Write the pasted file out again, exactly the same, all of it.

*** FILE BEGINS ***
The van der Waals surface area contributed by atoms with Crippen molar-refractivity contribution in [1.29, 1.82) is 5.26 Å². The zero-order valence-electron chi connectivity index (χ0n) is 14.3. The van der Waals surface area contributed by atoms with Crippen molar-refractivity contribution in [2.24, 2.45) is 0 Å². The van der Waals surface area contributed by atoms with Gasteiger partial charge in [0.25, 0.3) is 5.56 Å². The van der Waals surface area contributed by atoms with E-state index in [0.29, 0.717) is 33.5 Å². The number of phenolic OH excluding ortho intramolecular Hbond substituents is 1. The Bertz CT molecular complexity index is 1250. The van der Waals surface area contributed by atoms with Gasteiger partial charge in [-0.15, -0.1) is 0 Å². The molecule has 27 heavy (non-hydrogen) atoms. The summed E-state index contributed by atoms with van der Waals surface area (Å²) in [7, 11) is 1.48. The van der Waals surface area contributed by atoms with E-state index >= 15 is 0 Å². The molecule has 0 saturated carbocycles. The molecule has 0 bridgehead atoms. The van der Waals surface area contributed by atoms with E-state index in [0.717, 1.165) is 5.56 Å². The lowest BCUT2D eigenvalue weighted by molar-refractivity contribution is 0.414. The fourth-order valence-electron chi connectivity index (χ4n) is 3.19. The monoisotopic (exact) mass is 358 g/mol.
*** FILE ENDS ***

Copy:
The van der Waals surface area contributed by atoms with Crippen molar-refractivity contribution in [1.29, 1.82) is 5.26 Å². The zero-order valence-electron chi connectivity index (χ0n) is 14.3. The van der Waals surface area contributed by atoms with Crippen molar-refractivity contribution in [2.24, 2.45) is 0 Å². The van der Waals surface area contributed by atoms with Gasteiger partial charge in [0.25, 0.3) is 5.56 Å². The van der Waals surface area contributed by atoms with E-state index in [0.29, 0.717) is 33.5 Å². The number of phenolic OH excluding ortho intramolecular Hbond substituents is 1. The Bertz CT molecular complexity index is 1250. The van der Waals surface area contributed by atoms with Gasteiger partial charge in [-0.15, -0.1) is 0 Å². The molecule has 27 heavy (non-hydrogen) atoms. The summed E-state index contributed by atoms with van der Waals surface area (Å²) in [7, 11) is 1.48. The van der Waals surface area contributed by atoms with E-state index >= 15 is 0 Å². The molecule has 0 saturated carbocycles. The molecule has 0 bridgehead atoms. The van der Waals surface area contributed by atoms with E-state index in [0.717, 1.165) is 5.56 Å². The lowest BCUT2D eigenvalue weighted by molar-refractivity contribution is 0.414. The fourth-order valence-electron chi connectivity index (χ4n) is 3.19. The monoisotopic (exact) mass is 358 g/mol.